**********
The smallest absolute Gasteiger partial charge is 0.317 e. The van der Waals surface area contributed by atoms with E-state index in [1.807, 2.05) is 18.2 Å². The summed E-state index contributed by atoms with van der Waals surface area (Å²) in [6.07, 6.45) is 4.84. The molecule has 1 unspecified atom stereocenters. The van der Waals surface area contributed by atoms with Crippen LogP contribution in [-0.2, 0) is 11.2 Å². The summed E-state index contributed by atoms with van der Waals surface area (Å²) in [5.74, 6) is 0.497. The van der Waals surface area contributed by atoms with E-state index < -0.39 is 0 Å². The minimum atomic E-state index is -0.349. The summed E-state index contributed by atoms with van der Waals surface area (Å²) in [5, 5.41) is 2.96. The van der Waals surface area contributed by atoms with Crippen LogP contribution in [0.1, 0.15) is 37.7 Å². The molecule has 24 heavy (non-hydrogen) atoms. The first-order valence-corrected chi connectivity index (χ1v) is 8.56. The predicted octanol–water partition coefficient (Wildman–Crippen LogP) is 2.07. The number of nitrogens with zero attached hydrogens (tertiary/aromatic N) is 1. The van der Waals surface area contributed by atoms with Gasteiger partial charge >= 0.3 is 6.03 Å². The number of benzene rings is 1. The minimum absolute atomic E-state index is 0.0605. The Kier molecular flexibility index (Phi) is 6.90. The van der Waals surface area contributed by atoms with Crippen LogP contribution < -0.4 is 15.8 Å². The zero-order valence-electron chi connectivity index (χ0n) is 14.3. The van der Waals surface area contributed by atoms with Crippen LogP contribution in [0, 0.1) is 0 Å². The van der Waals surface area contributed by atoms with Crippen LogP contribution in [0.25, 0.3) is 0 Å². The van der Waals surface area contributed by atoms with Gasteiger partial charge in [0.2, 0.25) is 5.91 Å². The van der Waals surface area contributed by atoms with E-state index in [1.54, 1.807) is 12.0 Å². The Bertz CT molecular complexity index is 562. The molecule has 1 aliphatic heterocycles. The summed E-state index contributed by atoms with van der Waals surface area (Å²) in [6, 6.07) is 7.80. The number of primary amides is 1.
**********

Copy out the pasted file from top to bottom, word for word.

The smallest absolute Gasteiger partial charge is 0.317 e. The van der Waals surface area contributed by atoms with E-state index in [1.807, 2.05) is 18.2 Å². The summed E-state index contributed by atoms with van der Waals surface area (Å²) in [6.07, 6.45) is 4.84. The molecule has 1 unspecified atom stereocenters. The van der Waals surface area contributed by atoms with Crippen LogP contribution in [-0.2, 0) is 11.2 Å². The summed E-state index contributed by atoms with van der Waals surface area (Å²) in [5.74, 6) is 0.497. The van der Waals surface area contributed by atoms with E-state index < -0.39 is 0 Å². The minimum atomic E-state index is -0.349. The summed E-state index contributed by atoms with van der Waals surface area (Å²) in [5, 5.41) is 2.96. The van der Waals surface area contributed by atoms with Crippen LogP contribution in [0.1, 0.15) is 37.7 Å². The molecule has 24 heavy (non-hydrogen) atoms. The first-order valence-corrected chi connectivity index (χ1v) is 8.56. The predicted octanol–water partition coefficient (Wildman–Crippen LogP) is 2.07. The number of nitrogens with zero attached hydrogens (tertiary/aromatic N) is 1. The van der Waals surface area contributed by atoms with Gasteiger partial charge >= 0.3 is 6.03 Å². The number of benzene rings is 1. The minimum absolute atomic E-state index is 0.0605. The Kier molecular flexibility index (Phi) is 6.90. The van der Waals surface area contributed by atoms with Crippen LogP contribution < -0.4 is 15.8 Å². The zero-order valence-electron chi connectivity index (χ0n) is 14.3. The van der Waals surface area contributed by atoms with Crippen LogP contribution in [0, 0.1) is 0 Å². The van der Waals surface area contributed by atoms with Crippen LogP contribution in [0.25, 0.3) is 0 Å². The van der Waals surface area contributed by atoms with Gasteiger partial charge in [0.2, 0.25) is 5.91 Å². The van der Waals surface area contributed by atoms with E-state index in [1.54, 1.807) is 12.0 Å². The Bertz CT molecular complexity index is 562. The molecule has 1 aliphatic heterocycles. The summed E-state index contributed by atoms with van der Waals surface area (Å²) in [6, 6.07) is 7.80. The number of primary amides is 1.